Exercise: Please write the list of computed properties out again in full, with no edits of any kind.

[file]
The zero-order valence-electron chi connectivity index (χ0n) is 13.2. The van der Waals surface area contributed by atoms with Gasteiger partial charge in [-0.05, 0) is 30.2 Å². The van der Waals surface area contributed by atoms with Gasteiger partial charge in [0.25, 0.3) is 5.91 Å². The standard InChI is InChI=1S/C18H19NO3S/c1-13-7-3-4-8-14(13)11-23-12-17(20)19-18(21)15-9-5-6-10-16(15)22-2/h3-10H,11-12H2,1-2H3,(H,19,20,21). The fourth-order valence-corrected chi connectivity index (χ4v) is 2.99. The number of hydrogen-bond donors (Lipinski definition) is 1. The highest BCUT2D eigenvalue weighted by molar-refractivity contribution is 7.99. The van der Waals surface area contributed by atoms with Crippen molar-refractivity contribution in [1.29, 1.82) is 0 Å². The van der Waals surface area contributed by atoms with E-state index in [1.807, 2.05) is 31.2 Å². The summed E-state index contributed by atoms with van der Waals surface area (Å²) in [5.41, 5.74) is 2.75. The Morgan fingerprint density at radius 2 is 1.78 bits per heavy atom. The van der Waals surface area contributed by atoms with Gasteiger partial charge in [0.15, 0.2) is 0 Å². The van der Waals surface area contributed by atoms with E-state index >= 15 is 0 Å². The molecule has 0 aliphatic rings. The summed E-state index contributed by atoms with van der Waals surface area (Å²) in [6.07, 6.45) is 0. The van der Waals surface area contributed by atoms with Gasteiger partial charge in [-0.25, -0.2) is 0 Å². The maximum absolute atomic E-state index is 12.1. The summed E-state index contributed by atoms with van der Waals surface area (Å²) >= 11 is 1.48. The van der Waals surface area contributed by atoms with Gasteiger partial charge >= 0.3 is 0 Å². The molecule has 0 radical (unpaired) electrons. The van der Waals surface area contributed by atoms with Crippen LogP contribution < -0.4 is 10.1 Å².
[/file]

The zero-order valence-electron chi connectivity index (χ0n) is 13.2. The van der Waals surface area contributed by atoms with Gasteiger partial charge in [-0.05, 0) is 30.2 Å². The van der Waals surface area contributed by atoms with Gasteiger partial charge in [0.25, 0.3) is 5.91 Å². The standard InChI is InChI=1S/C18H19NO3S/c1-13-7-3-4-8-14(13)11-23-12-17(20)19-18(21)15-9-5-6-10-16(15)22-2/h3-10H,11-12H2,1-2H3,(H,19,20,21). The fourth-order valence-corrected chi connectivity index (χ4v) is 2.99. The number of hydrogen-bond donors (Lipinski definition) is 1. The highest BCUT2D eigenvalue weighted by molar-refractivity contribution is 7.99. The van der Waals surface area contributed by atoms with Crippen molar-refractivity contribution in [1.29, 1.82) is 0 Å². The van der Waals surface area contributed by atoms with E-state index in [1.807, 2.05) is 31.2 Å². The summed E-state index contributed by atoms with van der Waals surface area (Å²) in [5.41, 5.74) is 2.75. The Morgan fingerprint density at radius 2 is 1.78 bits per heavy atom. The van der Waals surface area contributed by atoms with Gasteiger partial charge in [0.15, 0.2) is 0 Å². The van der Waals surface area contributed by atoms with E-state index >= 15 is 0 Å². The molecule has 0 aliphatic rings. The summed E-state index contributed by atoms with van der Waals surface area (Å²) in [6.07, 6.45) is 0. The van der Waals surface area contributed by atoms with Gasteiger partial charge in [-0.25, -0.2) is 0 Å². The maximum absolute atomic E-state index is 12.1. The summed E-state index contributed by atoms with van der Waals surface area (Å²) >= 11 is 1.48. The van der Waals surface area contributed by atoms with Gasteiger partial charge >= 0.3 is 0 Å². The molecule has 0 radical (unpaired) electrons. The van der Waals surface area contributed by atoms with Crippen LogP contribution < -0.4 is 10.1 Å².